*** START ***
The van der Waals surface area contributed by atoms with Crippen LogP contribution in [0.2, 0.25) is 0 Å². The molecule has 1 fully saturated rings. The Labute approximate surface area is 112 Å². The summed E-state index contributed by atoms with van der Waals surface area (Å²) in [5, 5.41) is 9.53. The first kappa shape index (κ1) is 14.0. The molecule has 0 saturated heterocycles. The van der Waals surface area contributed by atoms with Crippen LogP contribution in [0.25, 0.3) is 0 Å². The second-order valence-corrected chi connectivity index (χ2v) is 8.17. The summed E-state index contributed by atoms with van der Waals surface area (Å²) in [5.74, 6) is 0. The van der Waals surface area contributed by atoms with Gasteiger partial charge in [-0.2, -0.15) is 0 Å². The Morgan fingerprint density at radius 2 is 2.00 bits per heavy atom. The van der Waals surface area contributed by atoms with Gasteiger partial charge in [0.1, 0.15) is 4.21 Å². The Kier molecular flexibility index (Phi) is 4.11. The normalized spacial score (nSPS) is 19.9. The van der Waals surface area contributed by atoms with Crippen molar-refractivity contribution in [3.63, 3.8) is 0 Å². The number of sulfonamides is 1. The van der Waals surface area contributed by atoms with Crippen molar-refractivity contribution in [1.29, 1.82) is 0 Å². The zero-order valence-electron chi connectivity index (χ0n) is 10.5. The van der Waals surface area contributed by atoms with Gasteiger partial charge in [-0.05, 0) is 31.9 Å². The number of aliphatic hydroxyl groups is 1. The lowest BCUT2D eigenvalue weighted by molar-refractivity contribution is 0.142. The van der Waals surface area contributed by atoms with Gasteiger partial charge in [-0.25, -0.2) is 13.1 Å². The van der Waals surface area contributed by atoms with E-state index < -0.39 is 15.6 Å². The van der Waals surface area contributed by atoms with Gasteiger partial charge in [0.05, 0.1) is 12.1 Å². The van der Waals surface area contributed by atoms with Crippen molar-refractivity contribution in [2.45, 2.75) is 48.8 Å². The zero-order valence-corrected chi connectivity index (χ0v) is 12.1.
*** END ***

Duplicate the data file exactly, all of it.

The van der Waals surface area contributed by atoms with Crippen LogP contribution in [0.2, 0.25) is 0 Å². The molecule has 1 fully saturated rings. The Labute approximate surface area is 112 Å². The summed E-state index contributed by atoms with van der Waals surface area (Å²) in [5, 5.41) is 9.53. The first kappa shape index (κ1) is 14.0. The molecule has 0 saturated heterocycles. The van der Waals surface area contributed by atoms with Crippen LogP contribution in [0.25, 0.3) is 0 Å². The second-order valence-corrected chi connectivity index (χ2v) is 8.17. The summed E-state index contributed by atoms with van der Waals surface area (Å²) in [5.74, 6) is 0. The van der Waals surface area contributed by atoms with Gasteiger partial charge in [-0.2, -0.15) is 0 Å². The Morgan fingerprint density at radius 2 is 2.00 bits per heavy atom. The van der Waals surface area contributed by atoms with Gasteiger partial charge in [0.1, 0.15) is 4.21 Å². The Kier molecular flexibility index (Phi) is 4.11. The normalized spacial score (nSPS) is 19.9. The van der Waals surface area contributed by atoms with Crippen molar-refractivity contribution in [3.63, 3.8) is 0 Å². The number of sulfonamides is 1. The van der Waals surface area contributed by atoms with Crippen molar-refractivity contribution in [1.29, 1.82) is 0 Å². The zero-order valence-electron chi connectivity index (χ0n) is 10.5. The van der Waals surface area contributed by atoms with Gasteiger partial charge in [-0.05, 0) is 31.9 Å². The number of aliphatic hydroxyl groups is 1. The lowest BCUT2D eigenvalue weighted by molar-refractivity contribution is 0.142. The van der Waals surface area contributed by atoms with Gasteiger partial charge in [-0.25, -0.2) is 13.1 Å². The van der Waals surface area contributed by atoms with E-state index < -0.39 is 15.6 Å². The van der Waals surface area contributed by atoms with Gasteiger partial charge in [0.05, 0.1) is 12.1 Å². The van der Waals surface area contributed by atoms with Crippen molar-refractivity contribution in [2.45, 2.75) is 48.8 Å². The zero-order valence-corrected chi connectivity index (χ0v) is 12.1.